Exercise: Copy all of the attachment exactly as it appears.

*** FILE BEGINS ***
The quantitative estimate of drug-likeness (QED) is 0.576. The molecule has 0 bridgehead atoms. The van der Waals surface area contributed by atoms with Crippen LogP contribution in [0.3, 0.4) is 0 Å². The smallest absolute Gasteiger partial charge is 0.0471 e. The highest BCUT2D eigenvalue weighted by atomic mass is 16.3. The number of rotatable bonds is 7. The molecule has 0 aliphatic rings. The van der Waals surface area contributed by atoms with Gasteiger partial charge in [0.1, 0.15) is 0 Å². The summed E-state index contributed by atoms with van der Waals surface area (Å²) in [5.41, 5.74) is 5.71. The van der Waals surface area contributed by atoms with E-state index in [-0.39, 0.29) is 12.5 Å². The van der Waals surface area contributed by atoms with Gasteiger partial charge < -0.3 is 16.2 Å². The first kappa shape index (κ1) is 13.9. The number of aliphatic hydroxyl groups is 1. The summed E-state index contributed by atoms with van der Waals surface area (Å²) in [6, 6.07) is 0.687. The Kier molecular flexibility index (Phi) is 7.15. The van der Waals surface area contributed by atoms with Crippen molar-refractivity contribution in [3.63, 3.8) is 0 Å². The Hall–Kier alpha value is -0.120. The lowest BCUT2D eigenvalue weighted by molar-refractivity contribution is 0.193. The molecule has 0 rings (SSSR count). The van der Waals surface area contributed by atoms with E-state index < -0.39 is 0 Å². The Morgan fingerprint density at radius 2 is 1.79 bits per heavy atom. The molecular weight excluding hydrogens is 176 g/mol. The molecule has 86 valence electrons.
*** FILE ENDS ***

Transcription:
The quantitative estimate of drug-likeness (QED) is 0.576. The molecule has 0 bridgehead atoms. The van der Waals surface area contributed by atoms with Crippen LogP contribution in [0.3, 0.4) is 0 Å². The smallest absolute Gasteiger partial charge is 0.0471 e. The highest BCUT2D eigenvalue weighted by atomic mass is 16.3. The number of rotatable bonds is 7. The molecule has 0 aliphatic rings. The van der Waals surface area contributed by atoms with Gasteiger partial charge in [0.1, 0.15) is 0 Å². The summed E-state index contributed by atoms with van der Waals surface area (Å²) in [5.41, 5.74) is 5.71. The van der Waals surface area contributed by atoms with E-state index in [-0.39, 0.29) is 12.5 Å². The van der Waals surface area contributed by atoms with Gasteiger partial charge < -0.3 is 16.2 Å². The first kappa shape index (κ1) is 13.9. The number of aliphatic hydroxyl groups is 1. The summed E-state index contributed by atoms with van der Waals surface area (Å²) in [6, 6.07) is 0.687. The Kier molecular flexibility index (Phi) is 7.15. The van der Waals surface area contributed by atoms with Crippen molar-refractivity contribution in [3.63, 3.8) is 0 Å². The Hall–Kier alpha value is -0.120. The lowest BCUT2D eigenvalue weighted by molar-refractivity contribution is 0.193. The molecule has 0 rings (SSSR count). The van der Waals surface area contributed by atoms with E-state index < -0.39 is 0 Å². The Morgan fingerprint density at radius 2 is 1.79 bits per heavy atom. The molecular weight excluding hydrogens is 176 g/mol. The molecule has 86 valence electrons.